Admiral Yamamoto had a unique view of the US military having been assigned to Washington D.C. as naval attache and attended Harvard University; he saw first-hand the industrial capacity of the US.  He warned that should war occur, the tide would turn against Japan within a year.  His prophetic warning was right almost to the day.  

The other gallery focuses on the attack and aftermath.  There's an 11-minute video "Battlefield Oahu" that focuses on the attack, relics recovered from Pearl Harbor, and details the internment of Japanese Americans and other events in the aftermath.

Over the entrance hangs a replica of a Japanese Nakajima B5N "Kate" torpedo bomber used in the attack on Pearl Harbor.  

One of the relics from the USS Arizona was this 9-foot section of the superstructure taken near the galley.  It shows the scorch marks from the explosion and flames, as well as the oil along the sinking ship's waterline.

Old Japanese Type 91 Model 2 aerial torpedo recovered from Pearl Harbor
One of the displays that caught my eye was an old Japanese torpedo from the attack on Pearl Harbor.  This was dredged up near Battleship Row in 1991.  The torpedo was relatively intact with its warhead armed.  What you see are the remnants after Navy Explosive Ordanance Disposal technicians took it out to sea and safely detonated the warhead.

The Pearl Harbor Memorial Theater and start of the Arizona Memorial tour
While you're in the galleries, don't forget to arrive 5 minutes before the movie's listed start time.  The whole program takes about 75 minutes.  It consists consist of a 23 minute film on the history of Pearl Harbor attack.  The movie covers the events leading up to Pearl Harbor, the anatomy of the attack, and the aftermath.     
After the movie, you board a ferry for the Memorial.  The National Park Service asks that you remember the Arizona Memorial is the resting place for many of the 1177 crewmen and act accordingly.  

And here is the Memorial: it floats on the water straddling the sunken hulk of the USS Arizona, but doesn't touch the ship itself.  The sag in the middle represents the low point of the attack, with high ends symbolizes final victory.  The windows at the right end form a silhouette of the "Tree of Life" symbolizing renewal and rebirth.

If you haven't seen it before, it is a solemn and impressive monument designed by Honolulu architect Alfred Preis.  After Preis passed away his ashes were scattered from the very monument he designed.  

Inside the central area of the Memorial.  The architect removed any impression of sadness and to give a sense of serenity.  He wanted each individual to reflect on their own thoughts and feelings while walking the white floors.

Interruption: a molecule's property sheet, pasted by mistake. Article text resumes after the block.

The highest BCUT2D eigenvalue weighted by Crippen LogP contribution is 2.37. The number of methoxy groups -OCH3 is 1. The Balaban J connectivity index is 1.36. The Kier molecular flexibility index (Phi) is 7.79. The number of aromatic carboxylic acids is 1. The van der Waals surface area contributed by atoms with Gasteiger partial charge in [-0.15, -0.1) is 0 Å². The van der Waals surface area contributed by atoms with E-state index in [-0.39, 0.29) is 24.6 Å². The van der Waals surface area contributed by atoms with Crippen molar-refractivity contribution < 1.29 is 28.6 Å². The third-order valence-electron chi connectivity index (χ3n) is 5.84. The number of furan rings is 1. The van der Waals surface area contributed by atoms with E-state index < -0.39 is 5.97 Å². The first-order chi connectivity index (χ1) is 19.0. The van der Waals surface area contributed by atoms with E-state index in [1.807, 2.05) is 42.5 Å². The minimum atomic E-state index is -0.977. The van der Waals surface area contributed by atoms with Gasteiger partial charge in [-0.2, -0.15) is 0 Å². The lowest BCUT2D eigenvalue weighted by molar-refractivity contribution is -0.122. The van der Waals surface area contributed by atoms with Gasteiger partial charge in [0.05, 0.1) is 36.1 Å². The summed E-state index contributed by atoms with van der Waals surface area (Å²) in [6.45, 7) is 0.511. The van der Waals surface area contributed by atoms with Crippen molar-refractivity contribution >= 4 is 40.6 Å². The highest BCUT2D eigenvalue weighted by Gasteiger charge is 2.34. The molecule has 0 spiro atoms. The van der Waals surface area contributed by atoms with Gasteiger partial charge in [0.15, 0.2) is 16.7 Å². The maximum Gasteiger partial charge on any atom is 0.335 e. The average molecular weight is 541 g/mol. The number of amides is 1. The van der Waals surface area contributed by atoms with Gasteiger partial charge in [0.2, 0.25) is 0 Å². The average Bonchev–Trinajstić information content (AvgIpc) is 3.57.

At the far end of the Memorial is the Shrine Room.  Here the names of the those killed on the USS Arizona are forever remembered on the marble wall.  

The only thing from the Arizona that's above the water is what's left of the turret. The white buoy past the turret marks the stern of the battleship.  Gives you an idea of the length of the Arizona.  

There are more things to see back on shore after the Arizona Memorial program.  Here at the Overlook Memorial, you get a good view of the monuments that mark the beginning and the end of war.  The Arizona Memorial marked the start of the war and the USS Missouri, on its deck the peace treaty was signed, marked the end of the war.    

As you walk the grounds, you'll comes across additional monuments paying tribute to those that lost their lives during the war.  Another tribute on the grounds is Remembrance Circle.  This exhibit honors the men, women, children, and military personnel who were not on the USS Arizona, but who died on the day of the attack.  Also, in the background is a tribute to those on eternal patrol: the USS Bowfin Submarine museum and park.  That memorial honors the 52 submarines and about 4000 men that were lost at sea.  That is another great exhibit, which you can read about here or you can catch the shuttle bus to the USS Missouri.  

Whether you're the casual observer or the avid historian, there's enough to see and do to make this trip worthwhile.  Just make sure you charged your camera batteries and clear your memory cards because there's a lot to photograph.  

1 comment:

  1. Aloha! Just FYI, the NPS unit, WWII Valor in the Pacific National Monument (VALR, for short)does not include the Bowfin, Missouri, or Pacific Aviation Museum. Those are historic partners operated by private non-profit organizations that have centralized ticketing at the Pearl Harbor Visitor Center.